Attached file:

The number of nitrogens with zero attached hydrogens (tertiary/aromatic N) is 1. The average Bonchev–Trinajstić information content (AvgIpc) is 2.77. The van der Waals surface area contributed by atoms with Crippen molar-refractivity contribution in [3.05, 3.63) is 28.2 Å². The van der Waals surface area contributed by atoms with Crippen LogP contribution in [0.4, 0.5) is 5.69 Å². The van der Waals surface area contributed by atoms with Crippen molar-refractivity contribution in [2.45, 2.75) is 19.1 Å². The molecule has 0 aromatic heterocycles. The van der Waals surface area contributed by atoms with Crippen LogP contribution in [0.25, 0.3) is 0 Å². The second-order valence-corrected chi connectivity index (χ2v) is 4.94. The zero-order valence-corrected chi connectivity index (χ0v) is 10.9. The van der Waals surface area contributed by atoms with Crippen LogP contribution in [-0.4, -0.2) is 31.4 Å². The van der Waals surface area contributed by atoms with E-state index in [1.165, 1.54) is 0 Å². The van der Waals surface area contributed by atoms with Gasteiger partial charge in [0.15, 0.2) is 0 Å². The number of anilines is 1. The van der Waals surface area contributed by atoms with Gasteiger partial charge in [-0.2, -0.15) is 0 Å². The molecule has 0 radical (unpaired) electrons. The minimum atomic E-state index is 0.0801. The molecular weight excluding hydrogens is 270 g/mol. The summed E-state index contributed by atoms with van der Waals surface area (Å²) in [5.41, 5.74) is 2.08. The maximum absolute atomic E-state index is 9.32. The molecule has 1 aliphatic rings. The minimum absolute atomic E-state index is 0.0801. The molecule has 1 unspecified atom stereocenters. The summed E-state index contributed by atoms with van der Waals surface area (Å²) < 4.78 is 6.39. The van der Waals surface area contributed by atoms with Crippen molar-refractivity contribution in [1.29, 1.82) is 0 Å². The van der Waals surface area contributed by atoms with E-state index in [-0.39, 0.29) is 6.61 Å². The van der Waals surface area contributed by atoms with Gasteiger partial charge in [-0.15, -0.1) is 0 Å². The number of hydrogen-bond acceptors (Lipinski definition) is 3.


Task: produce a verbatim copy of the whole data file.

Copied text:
The number of nitrogens with zero attached hydrogens (tertiary/aromatic N) is 1. The average Bonchev–Trinajstić information content (AvgIpc) is 2.77. The van der Waals surface area contributed by atoms with Crippen molar-refractivity contribution in [3.05, 3.63) is 28.2 Å². The van der Waals surface area contributed by atoms with Crippen LogP contribution in [0.4, 0.5) is 5.69 Å². The van der Waals surface area contributed by atoms with Crippen molar-refractivity contribution in [2.45, 2.75) is 19.1 Å². The molecule has 0 aromatic heterocycles. The van der Waals surface area contributed by atoms with Crippen LogP contribution in [0.25, 0.3) is 0 Å². The second-order valence-corrected chi connectivity index (χ2v) is 4.94. The zero-order valence-corrected chi connectivity index (χ0v) is 10.9. The van der Waals surface area contributed by atoms with Crippen LogP contribution in [-0.4, -0.2) is 31.4 Å². The van der Waals surface area contributed by atoms with E-state index in [1.165, 1.54) is 0 Å². The van der Waals surface area contributed by atoms with Gasteiger partial charge in [0.15, 0.2) is 0 Å². The number of anilines is 1. The van der Waals surface area contributed by atoms with Gasteiger partial charge in [-0.2, -0.15) is 0 Å². The molecule has 0 radical (unpaired) electrons. The minimum atomic E-state index is 0.0801. The molecular weight excluding hydrogens is 270 g/mol. The summed E-state index contributed by atoms with van der Waals surface area (Å²) in [5.41, 5.74) is 2.08. The maximum absolute atomic E-state index is 9.32. The molecule has 1 aliphatic rings. The minimum absolute atomic E-state index is 0.0801. The molecule has 1 unspecified atom stereocenters. The summed E-state index contributed by atoms with van der Waals surface area (Å²) < 4.78 is 6.39. The van der Waals surface area contributed by atoms with Crippen molar-refractivity contribution in [1.29, 1.82) is 0 Å². The van der Waals surface area contributed by atoms with E-state index in [-0.39, 0.29) is 6.61 Å². The van der Waals surface area contributed by atoms with Gasteiger partial charge in [-0.15, -0.1) is 0 Å². The number of hydrogen-bond acceptors (Lipinski definition) is 3.